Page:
Cari: My daughter doesn’t take her blanket anywhere because she doesn’t want to lose it. And she doesn’t want to get too old for her blanket. She wants to sleep with it all night and she definitely doesn’t want handkerchiefs. “Never!” she says.
Holly: A family member suggested that when my son had a certain birthday we should have a special blanket burning ceremony because he would be too old and grown up for one anymore. He did NOT like that idea. So, we won’t be doing that, the consequences would be too much for me to handle. I don’t have a problem with him keeping his blanket at home on his bed. To be used when he is at home. He’s never wanted to take it to school.
Cari: I like the pictures, they’re really fun, I am a little concerned about my daughter getting a few ideas like Captain Plunger. Although she doesn’t like to get dirty and she definitely does not want to bury her blanket.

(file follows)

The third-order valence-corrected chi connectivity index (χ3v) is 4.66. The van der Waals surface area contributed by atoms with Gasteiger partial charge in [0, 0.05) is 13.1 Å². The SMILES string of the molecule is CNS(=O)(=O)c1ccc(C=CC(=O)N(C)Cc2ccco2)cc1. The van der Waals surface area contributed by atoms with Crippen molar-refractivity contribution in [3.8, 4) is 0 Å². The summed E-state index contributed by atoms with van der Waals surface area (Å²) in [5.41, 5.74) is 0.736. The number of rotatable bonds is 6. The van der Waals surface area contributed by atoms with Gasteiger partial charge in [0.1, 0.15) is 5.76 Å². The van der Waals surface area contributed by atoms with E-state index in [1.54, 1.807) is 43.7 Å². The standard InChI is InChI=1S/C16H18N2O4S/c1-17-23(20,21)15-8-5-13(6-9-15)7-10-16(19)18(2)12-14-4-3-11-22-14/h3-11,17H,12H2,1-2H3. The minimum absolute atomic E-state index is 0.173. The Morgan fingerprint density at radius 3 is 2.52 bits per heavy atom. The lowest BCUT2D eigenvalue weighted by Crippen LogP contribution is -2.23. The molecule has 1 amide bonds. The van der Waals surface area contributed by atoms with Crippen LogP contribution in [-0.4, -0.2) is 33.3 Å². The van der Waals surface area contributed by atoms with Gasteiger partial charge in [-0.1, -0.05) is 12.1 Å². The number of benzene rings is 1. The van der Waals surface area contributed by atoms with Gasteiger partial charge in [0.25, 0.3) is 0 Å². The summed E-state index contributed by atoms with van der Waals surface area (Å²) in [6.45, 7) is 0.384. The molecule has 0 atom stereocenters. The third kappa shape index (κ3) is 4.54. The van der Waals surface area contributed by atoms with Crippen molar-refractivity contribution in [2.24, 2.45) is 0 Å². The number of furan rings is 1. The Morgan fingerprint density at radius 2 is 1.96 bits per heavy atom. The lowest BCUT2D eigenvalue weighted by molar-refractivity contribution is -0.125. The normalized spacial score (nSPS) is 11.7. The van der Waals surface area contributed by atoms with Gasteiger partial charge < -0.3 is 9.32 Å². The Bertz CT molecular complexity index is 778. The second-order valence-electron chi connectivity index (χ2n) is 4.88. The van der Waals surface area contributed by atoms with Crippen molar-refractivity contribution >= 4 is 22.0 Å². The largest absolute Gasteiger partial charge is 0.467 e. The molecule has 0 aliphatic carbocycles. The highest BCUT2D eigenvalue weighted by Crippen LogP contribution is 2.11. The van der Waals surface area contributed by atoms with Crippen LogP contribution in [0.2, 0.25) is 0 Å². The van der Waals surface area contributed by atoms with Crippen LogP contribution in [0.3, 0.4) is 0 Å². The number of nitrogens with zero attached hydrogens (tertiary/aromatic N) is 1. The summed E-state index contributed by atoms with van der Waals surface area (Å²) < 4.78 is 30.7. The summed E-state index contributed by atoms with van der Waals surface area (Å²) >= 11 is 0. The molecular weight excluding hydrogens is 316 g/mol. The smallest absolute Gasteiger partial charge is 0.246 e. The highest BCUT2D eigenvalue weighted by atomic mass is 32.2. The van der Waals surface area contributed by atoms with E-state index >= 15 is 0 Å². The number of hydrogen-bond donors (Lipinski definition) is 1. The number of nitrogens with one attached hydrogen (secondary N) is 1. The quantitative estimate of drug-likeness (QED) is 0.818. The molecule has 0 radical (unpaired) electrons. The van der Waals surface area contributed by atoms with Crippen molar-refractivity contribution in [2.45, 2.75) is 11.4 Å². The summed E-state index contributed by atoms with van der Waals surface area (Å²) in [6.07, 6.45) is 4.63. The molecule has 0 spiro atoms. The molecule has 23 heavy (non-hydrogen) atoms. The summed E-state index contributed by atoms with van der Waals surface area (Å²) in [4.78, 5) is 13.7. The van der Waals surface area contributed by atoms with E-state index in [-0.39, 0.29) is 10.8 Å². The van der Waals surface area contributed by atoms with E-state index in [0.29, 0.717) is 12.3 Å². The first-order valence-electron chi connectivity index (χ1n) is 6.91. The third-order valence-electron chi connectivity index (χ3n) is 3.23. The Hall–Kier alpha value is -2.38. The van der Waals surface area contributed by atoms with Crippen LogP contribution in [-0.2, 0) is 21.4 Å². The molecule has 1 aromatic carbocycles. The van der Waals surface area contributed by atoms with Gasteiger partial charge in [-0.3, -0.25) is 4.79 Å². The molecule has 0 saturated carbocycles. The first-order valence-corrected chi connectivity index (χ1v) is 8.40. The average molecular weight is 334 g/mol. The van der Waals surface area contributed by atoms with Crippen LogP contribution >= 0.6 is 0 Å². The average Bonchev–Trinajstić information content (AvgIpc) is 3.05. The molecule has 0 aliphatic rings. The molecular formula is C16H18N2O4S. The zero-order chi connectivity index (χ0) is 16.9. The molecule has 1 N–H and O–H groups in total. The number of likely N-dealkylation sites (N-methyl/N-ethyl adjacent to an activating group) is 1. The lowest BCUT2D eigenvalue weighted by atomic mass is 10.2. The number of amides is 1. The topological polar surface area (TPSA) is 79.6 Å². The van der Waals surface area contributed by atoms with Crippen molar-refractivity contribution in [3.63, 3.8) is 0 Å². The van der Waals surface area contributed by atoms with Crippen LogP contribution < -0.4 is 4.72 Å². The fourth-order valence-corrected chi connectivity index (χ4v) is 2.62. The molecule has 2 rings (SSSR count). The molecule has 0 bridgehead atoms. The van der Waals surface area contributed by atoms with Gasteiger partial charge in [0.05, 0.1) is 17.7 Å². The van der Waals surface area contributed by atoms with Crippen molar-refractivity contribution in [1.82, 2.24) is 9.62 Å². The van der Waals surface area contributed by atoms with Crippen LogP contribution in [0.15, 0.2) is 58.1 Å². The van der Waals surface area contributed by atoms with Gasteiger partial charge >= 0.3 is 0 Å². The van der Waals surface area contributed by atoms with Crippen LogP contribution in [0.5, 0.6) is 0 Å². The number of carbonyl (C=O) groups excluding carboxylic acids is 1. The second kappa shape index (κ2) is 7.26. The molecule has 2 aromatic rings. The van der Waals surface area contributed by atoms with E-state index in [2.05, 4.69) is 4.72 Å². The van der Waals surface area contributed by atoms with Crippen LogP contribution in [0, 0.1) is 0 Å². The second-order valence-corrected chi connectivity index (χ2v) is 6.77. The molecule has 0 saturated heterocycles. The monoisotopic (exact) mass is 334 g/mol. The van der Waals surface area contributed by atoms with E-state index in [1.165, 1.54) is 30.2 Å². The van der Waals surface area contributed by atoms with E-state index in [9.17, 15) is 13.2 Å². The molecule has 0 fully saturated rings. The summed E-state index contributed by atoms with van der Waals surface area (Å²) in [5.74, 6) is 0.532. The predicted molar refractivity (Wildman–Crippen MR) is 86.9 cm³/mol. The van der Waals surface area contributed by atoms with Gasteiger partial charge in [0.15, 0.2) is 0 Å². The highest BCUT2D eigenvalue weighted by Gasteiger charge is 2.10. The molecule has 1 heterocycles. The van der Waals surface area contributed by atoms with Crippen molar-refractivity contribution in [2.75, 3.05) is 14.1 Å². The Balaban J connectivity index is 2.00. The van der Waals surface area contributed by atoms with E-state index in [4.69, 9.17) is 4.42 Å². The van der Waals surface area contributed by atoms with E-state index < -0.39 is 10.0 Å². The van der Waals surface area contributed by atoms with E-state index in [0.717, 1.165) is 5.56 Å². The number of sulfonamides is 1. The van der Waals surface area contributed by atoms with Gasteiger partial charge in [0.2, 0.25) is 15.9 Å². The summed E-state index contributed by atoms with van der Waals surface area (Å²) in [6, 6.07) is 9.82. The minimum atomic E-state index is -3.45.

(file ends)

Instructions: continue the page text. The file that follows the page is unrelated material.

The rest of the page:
Holly:The nosy neighbor, Mrs. Tweezers, bugged me a little bit. At the same time she gave Owen’s parents a lot of good ideas, although none of them worked. He wasn’t her child. It just goes to show that sometimes parents have to figure out what works for their family.
Cari: The neighbor reminded me of Wilson on Home Improvement. You never quite saw her whole face just like Wilson.
Holly: The main difference between Wilson and Mrs. Tweezers, is that most of Wilson’s ideas seemed to work and help . . .
Cari: . . . as long as Tim didn’t mess them up,
Holly: Yeah, Mrs. Tweezer’s ideas seemed to be more busy body nosy neighbor ‘pointers’. Parents are the ones who know their children the best.
Now, for a trip down memory lane . . .
Holly: So, we have a brother, who shall remain nameless, who still has his special blanket. If you passed him on the street, he would seem totally normal. For all intents and purposes he is. Even though he is almost 30 and still has a blankie.